A crossover SUV, the Nissan Pathfinder entered the market in 1986. Taking inspiration from the compact pickup truck platform Nissan has, the Pathfinder has been in production since. It finds its place in Nissan’s lineup between the Murano and the Patrol or Armada in terms of size. In terms of price, it sits between the Xterra and the Murano. The most recent Pathfinder, its fourth-generation model, came out towards the end of 2012 tagged for the 2013 model year. This new Pathfinder is also only available with a 3.5-litre V6 engine that churns out 260hp.
For an SUV, the Nissan Pathfinder is unpretentious. It’s rugged, solidly built, and rigged with real off-road ability (thanks to its low-ratio transfer box and four-wheel drive system option) but at the same time it features reasonable refinement compared to other vehicles in its class. It’s pretty similar to the Land Rover Discovery, actually. However, they differ in that the Pathfinder is cheaper by nearly £4,000. That’s a lot of savings if you’re looking at the two for a high-performing SUV. The Pathfinder also isn’t exactly cheap and it admits to playing second fiddle in terms of features to other SUVS. However, pit it against more rugged vehicles like the likes of the Toyota Land Cruiser or the Mitsubishi Shogun and you’ll realize it’s got quite a competitive price tag on it.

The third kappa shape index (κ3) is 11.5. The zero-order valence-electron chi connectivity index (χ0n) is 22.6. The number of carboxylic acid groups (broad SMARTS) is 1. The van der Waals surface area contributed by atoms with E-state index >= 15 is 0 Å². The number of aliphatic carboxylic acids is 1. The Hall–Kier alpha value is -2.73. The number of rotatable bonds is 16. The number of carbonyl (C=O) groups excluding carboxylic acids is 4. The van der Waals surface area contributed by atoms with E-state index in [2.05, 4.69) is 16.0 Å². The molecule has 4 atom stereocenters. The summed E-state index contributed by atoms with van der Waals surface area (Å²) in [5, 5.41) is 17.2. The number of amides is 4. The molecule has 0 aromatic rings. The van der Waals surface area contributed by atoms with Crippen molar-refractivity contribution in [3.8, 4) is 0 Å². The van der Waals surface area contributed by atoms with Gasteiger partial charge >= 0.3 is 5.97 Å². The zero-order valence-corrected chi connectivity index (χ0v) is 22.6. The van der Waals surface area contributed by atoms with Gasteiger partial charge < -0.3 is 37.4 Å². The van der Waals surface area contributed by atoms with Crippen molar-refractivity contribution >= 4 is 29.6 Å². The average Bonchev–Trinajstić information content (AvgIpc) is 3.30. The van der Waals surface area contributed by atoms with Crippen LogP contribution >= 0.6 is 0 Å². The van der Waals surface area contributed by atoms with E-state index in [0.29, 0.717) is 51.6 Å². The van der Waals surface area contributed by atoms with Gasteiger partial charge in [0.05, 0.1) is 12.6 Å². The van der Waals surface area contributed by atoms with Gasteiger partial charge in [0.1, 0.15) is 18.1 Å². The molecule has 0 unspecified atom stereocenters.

There are two trim levels available so feel free to pick out whatever will address your needs more. However, whatever you choose, both trims offer plenty of equipment that complement the spaciousness of the cabin. Entry-level Acenta, for example, features electric windows, Bluetooth connectivity, and dual-zone climate control. The Pathfinder is also practical, accommodating seven seats, a split-opening tailgate, and large door bins big enough to hold maps A3 in size and a one-litre bottle. For added space in the boot, seats on the third row can also be folded flat. Should you choose to, you can have a rear parking camera installed as well, available as an option alongside a Bose premium sound system.
As for safety and security, Nissan does its best with the Pathfinder by installing a stability control system that will aid you in regaining control should road conditions cause the vehicle to slide. There are also front, side, and full-length airbags, while deadlocks, marked parts, and locking wheel nuts to deter theft.
A lockable diff and a full set of low-ranging gears makes the Nissan Pathfinder pull off impressive roughness. However, it also offers a rough ride, making you feel every bump and imperfection on the road despite your best efforts. Not that you can do your best because its steering makes that difficult to achieve.
And for a vehicle that can handle abuse from off-road pursuits, the Pathfinder does very poorly when it comes to driving on-road. You’ll definitely feel its size as you deal with dramatic body leans too and, again, the steering does nothing to help you out. How is it not possible to have a smooth ride when you’re driving on a smooth road?
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